I will skip the shawl # 1 story for now and move on to how I started shawl # 2. I originally bought the yarn I’m using for it (Marks & Kattens Big Trend, 70% acrylic and 30% wool in a shade called “Parti”) during my last LYS trip with the idea that I would make a hat with it. I briefly showed the pattern to the store owner, and she saw that it used self-striping yarn, so she brought me over to this yarn, which came in this purple/green colorway as well as a blue mix. This was the closest she had, and so I bought it. Last weekend, I finally decided to at least start the hat, but as I started trying to work with this yarn, I realized that the hook size (a K) was just too big. It felt weird. The hat was a no-go.

Well, shoot, what was I going to do with this beautiful yarn that I had been dying to touch and play with? Of course, I went to where else but Ravelry.com for help. I looked the yarn up under the “yarns” tab and looked to see what other Ravelry folks had made with it and found not only the exact yarn but THE perfect project: a ripple shawl using this yarn. Since the original pattern used different yarn, I emailed the Ravelry user and asked her if two skeins of the Big Trend would be enough and she said it would be plenty. Yeah, again!

As you can see from the picture, this is turning out great. The self-striping yarn is doing it’s thing, and the ripple pattern is so easy to do. This is a fairly larger project than I usually like to take on, but I think I can stick it out. Oh, and the best part is that I’m actually making something for myself for a change. This is not going to be a gift or donated to a charity. It’s for ME!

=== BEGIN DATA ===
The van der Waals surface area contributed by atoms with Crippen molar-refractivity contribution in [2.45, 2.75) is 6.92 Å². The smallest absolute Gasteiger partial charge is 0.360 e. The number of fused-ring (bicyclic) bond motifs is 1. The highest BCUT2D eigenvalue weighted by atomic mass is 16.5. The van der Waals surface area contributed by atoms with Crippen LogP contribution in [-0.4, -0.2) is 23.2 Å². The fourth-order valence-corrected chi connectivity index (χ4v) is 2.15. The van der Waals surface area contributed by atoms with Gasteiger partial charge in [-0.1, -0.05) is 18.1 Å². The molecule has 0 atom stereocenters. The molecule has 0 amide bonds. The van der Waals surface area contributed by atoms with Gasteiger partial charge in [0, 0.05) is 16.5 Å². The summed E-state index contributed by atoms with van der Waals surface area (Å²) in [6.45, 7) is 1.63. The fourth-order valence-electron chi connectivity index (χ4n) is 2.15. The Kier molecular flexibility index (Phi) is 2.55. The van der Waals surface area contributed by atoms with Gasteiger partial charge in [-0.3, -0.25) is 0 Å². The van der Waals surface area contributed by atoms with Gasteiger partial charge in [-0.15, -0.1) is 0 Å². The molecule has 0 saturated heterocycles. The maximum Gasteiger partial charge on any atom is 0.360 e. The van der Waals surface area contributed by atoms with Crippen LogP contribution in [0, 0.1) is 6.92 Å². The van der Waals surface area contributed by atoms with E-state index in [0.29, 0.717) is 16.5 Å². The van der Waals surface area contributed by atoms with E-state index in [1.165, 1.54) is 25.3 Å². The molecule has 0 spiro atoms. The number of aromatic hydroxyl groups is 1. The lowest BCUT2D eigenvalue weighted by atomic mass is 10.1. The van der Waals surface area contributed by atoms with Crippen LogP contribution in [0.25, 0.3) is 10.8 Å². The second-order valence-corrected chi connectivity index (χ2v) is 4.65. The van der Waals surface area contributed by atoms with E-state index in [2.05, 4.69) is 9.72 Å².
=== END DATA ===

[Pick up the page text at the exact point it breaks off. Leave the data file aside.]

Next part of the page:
Making a Center Pull Yarn Ball

Blogged under crochet and knitting by Tammy on Wednesday 21 March 2012 at 10:22 am

After you have been knitting or crocheting for awhile, it does not take long before you start collecting leftover yarn pieces. Normally, I have wrapped these into balls of yarn. In fact, I do this often too when I have a skein of yarn that does not want to cooperate and pull from the middle like it should. (Don’t you hate that?) Then I saw this very cool center pull yarn ball method over that KnitFreedom.com and was amazed! No more pulling on the yarn and it rolls all over the place!

I tried the method demonstrated on the video below, and once I started getting the hang of it, I realized how simple it really is. One issue I did have, however, is that for larger yarn pieces, it can be a little challenging since my hand is only so big and you wrap the yarn around your fingers in a figure 8. But for smaller yarn pieces, this is now my “go to” method for wrapping.

Finished Baby Blanket Yarn Baby Afghan

Blogged under Charity Crafting, Finished Projects by Tammy on Tuesday 20 March 2012 at 3:49 pm

Awhile back I blogged about some amazing baby blanket yarn, and here is the finished product. Because the yarn is super duper thick, I decided to make a granny square with it. Otherwise, at least in the South, it might just be too heavy. It turned out great, and I am in love with the yarn now. In fact, I’m thinking of making some larger afghans with it for some future holiday gifts. Unfortunately, most of the colors it comes in are more for babies, but there are a few, such as a pretty peach color, that I think I can use for a non-baby afghan.

The finished size is 30 inches, and I ended up having to purchase an extra skein to finish it. As I suspected, the 10.5 oz size was just not going to be enough for one baby afghan, even a small one. I probably used a little less than half of another skein of the same size, and I managed to use a 40% off coupon when I picked up the second skein in JoAnn’s. So it was about $5 for it. Now I am just going to be on the lookout for it to go on sale and stock up when I can.

I’m Back & Blogging!

Blogged under My Crafty News by Tammy on Tuesday 20 March 2012 at 2:25 pm

Shew! I had to take some time off blogging over here because I was in the middle of switching domain hosts. Boy, howdy, that is not fun, especially for someone like me with very minimal technical skills! However, crossing fingers and toes, all is well and everything made the migration nicely to my new home. Look for some craft updates soon. I’ve been busy!